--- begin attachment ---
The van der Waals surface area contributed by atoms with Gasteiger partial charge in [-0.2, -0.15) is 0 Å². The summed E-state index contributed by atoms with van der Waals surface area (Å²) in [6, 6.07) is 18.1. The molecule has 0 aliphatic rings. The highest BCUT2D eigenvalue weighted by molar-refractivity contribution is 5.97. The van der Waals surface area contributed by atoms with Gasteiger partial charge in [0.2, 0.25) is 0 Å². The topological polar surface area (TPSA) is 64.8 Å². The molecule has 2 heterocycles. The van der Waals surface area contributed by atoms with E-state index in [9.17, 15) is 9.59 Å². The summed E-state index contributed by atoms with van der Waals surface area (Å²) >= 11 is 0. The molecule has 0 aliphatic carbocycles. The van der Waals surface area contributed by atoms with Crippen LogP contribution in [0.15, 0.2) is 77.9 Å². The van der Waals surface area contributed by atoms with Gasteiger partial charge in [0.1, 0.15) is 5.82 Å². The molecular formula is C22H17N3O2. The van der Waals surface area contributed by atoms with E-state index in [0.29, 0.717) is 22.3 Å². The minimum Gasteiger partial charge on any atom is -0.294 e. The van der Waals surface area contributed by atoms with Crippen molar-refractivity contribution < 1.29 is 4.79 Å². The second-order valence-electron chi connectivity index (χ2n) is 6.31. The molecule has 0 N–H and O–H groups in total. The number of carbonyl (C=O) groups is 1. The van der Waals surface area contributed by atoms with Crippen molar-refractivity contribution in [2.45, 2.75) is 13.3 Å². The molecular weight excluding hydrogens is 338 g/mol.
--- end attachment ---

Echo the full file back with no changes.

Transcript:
The van der Waals surface area contributed by atoms with Gasteiger partial charge in [-0.2, -0.15) is 0 Å². The summed E-state index contributed by atoms with van der Waals surface area (Å²) in [6, 6.07) is 18.1. The molecule has 0 aliphatic rings. The highest BCUT2D eigenvalue weighted by molar-refractivity contribution is 5.97. The van der Waals surface area contributed by atoms with Gasteiger partial charge in [0.2, 0.25) is 0 Å². The topological polar surface area (TPSA) is 64.8 Å². The molecule has 2 heterocycles. The van der Waals surface area contributed by atoms with E-state index in [9.17, 15) is 9.59 Å². The summed E-state index contributed by atoms with van der Waals surface area (Å²) >= 11 is 0. The molecule has 0 aliphatic carbocycles. The van der Waals surface area contributed by atoms with Crippen LogP contribution in [0.15, 0.2) is 77.9 Å². The van der Waals surface area contributed by atoms with Gasteiger partial charge in [0.1, 0.15) is 5.82 Å². The molecular formula is C22H17N3O2. The van der Waals surface area contributed by atoms with E-state index in [0.29, 0.717) is 22.3 Å². The minimum Gasteiger partial charge on any atom is -0.294 e. The van der Waals surface area contributed by atoms with Crippen molar-refractivity contribution < 1.29 is 4.79 Å². The second-order valence-electron chi connectivity index (χ2n) is 6.31. The molecule has 0 N–H and O–H groups in total. The number of carbonyl (C=O) groups is 1. The van der Waals surface area contributed by atoms with Crippen molar-refractivity contribution in [2.45, 2.75) is 13.3 Å². The molecular weight excluding hydrogens is 338 g/mol.